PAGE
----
“Don’t I get to pick a sauce to go with mine as well?” I asked. 

“It comes with barbecue sauce” he said. 

“Should I take cutlery or do you bring it out?” 

“Either is fine.” 

I didn’t have unwavering confidence that what we’d ordered was what would turn up – and it wasn’t, entirely, including that barbecue sauce which was nowhere to be seen.

Anyway, let’s talk about the food. I’d gone for grilled, smoked chicken thigh which comes with a couple of sides – and because I’d had a big lunch that day I decided to eschew the carbs, picking chipotle slaw and Boston beans with bacon to go with it. Now, the first thing I should say is that they brought me chicken breast by mistake, as you can probably tell from the photo underneath this paragraph. But the second is that I promise it wasn’t quite as boring as that photo makes it look.

I mean, I was hoping that it would come with the skin on, all crispy from the grill. While we’re at it, I was hoping that it would taste or feel like it had been grilled at all, which this didn’t really. I was also hoping it would taste as if it had been smoked (over hickory wood chips, according to the menu), and this was resolutely a smoke-free zone. Instead it was a slightly pale, largely naked chicken breast speckled with a few sesame seeds. And yet despite all that it wasn’t unpleasant; if you came at it with low expectations, which I sort of did, you’d probably quite enjoy it, especially at the low price of just over six quid. It really could have done with some barbecue sauce, mind you.

The Boston beans made up for that, and were one of the high points – a mixture of beans, chickpeas and peppers in a sweetly tangy sauce with big slabs of bacon thrown in for good measure. If you eat at the Dairy after reading this review (and you might) these are well worth tacking on to whatever you order. They do a bacon-free version too, and actually though the bacon was nice enough it would have largely been the same dish without it. The chipotle slaw, on the other hand, was not good. I don’t really mind whether coleslaw comes in mayo or vinaigrette, and a chipotle mayo would have been lovely: but raw shredded veg with neither, just shrouded in acrid dust, doesn’t do it for me. If I’d known it would be like that, I’d have risked the fries.

Zoë had gone for the brie and bacon burger, and visually it looked decent – a tall stovepipe of a thing with a thick wodge of fridge-cold brie sandwiched between two patties, the whole shebang resting on a sturdy slice of tomato which Zoë fished out in short order.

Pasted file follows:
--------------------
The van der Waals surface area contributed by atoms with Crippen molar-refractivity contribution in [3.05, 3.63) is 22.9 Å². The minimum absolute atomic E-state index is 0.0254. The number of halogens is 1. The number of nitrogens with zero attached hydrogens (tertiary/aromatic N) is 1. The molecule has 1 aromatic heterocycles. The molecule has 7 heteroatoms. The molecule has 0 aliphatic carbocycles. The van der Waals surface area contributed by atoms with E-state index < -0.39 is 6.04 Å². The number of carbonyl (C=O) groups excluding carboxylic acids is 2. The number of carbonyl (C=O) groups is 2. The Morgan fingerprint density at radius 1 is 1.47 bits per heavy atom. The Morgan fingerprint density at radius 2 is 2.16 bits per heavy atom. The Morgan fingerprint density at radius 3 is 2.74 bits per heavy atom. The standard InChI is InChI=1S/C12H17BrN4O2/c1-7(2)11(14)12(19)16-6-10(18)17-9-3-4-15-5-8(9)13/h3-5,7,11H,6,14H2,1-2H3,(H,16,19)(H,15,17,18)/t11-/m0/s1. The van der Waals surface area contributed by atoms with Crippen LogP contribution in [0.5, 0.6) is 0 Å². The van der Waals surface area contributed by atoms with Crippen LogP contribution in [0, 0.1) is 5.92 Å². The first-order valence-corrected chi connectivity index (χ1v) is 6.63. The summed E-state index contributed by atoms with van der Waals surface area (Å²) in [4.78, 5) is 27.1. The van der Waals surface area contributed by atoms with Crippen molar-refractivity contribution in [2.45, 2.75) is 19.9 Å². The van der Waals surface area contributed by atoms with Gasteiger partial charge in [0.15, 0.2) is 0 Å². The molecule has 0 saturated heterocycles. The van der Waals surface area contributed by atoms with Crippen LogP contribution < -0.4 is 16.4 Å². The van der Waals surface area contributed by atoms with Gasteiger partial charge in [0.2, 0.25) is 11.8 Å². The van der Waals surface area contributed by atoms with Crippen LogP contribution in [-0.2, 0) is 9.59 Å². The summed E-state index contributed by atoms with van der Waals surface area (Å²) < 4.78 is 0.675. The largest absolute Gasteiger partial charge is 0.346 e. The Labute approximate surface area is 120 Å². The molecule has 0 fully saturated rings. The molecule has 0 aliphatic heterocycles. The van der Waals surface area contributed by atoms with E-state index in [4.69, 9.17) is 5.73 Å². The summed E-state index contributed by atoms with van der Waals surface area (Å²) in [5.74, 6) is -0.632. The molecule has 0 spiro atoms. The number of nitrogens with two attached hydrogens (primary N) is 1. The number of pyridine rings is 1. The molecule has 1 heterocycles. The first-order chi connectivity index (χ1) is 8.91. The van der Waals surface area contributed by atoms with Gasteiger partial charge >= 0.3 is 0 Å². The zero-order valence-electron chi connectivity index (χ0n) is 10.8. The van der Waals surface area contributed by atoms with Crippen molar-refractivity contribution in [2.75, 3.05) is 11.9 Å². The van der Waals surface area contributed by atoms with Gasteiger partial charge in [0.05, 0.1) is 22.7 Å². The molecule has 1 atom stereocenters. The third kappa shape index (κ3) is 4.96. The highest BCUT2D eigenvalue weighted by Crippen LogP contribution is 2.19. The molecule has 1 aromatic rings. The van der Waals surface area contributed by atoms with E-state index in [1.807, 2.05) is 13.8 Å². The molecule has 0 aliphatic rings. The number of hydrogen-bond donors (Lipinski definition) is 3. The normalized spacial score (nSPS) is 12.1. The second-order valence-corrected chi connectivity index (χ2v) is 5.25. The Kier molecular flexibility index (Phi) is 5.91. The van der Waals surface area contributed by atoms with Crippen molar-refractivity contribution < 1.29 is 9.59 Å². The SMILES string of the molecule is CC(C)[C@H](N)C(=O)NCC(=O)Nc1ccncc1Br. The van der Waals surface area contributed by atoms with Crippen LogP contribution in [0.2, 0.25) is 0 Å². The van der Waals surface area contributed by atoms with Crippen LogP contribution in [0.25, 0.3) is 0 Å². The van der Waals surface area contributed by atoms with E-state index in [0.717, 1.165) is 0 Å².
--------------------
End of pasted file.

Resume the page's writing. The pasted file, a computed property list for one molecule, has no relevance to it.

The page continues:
“They don’t tell you it’s going to be two burgers, the menu doesn’t really tell you a lot” she said, with a hint of suspicion, probably because she was mulling over the risk that they’d also smuggled in some unwanted gherkins. “I know what you’ll say about this – you’ll say that the slice of brie is too thick and it hasn’t melted.”

“Not at all – nobody ever complains that a burger has too much cheese on it. What’s it like?”

“It’s not bad. It’s not an Honest or a Smash N Grab, but it’s okay for nine pounds. The texture’s a little strange though, a bit dry and crumbly.”

Again, it wasn’t until later when I was looking through the Dairy’s Instagram that I saw their writeup for this dish. In it, they say this burger is “made with local beef and part mushrooms” and “more sustainable than any burger you will try” – but what did that mean? Was it cut (or, rather, diluted) with mushrooms? It would explain the slightly spongey texture but again, why did the menu omit this detail? Was this about sustainability, or cutting corners? A nine pound burger is all very well, but most people would pay more to have the real deal. It was all very odd. Even the bun looked like a bog standard bap rather than the promised brioche: maybe they’d run out.

Zoë had cannily picked the most expensive side, the smoked macaroni cheese (four pounds on its own, fact fans). And again, it was quite pleasant with a good golden crust. But smoked it wasn’t. Better, I thought, was a nibble of macaroni bites – four hefty breadcrumbed spheres of macaroni cheese which were deeply enjoyable and provided the spritz of fun my dinner badly needed, given the naked chicken and dusty coleslaw (and these, by the way, did come with some barbecue sauce). Not in the same league as the same dish at Bracknell’s Blue’s Smokehouse but, crucially, bigger and a darned sight cheaper. Next time I’m drinking at the Dairy I might order some in preference to a packet of Piper’s.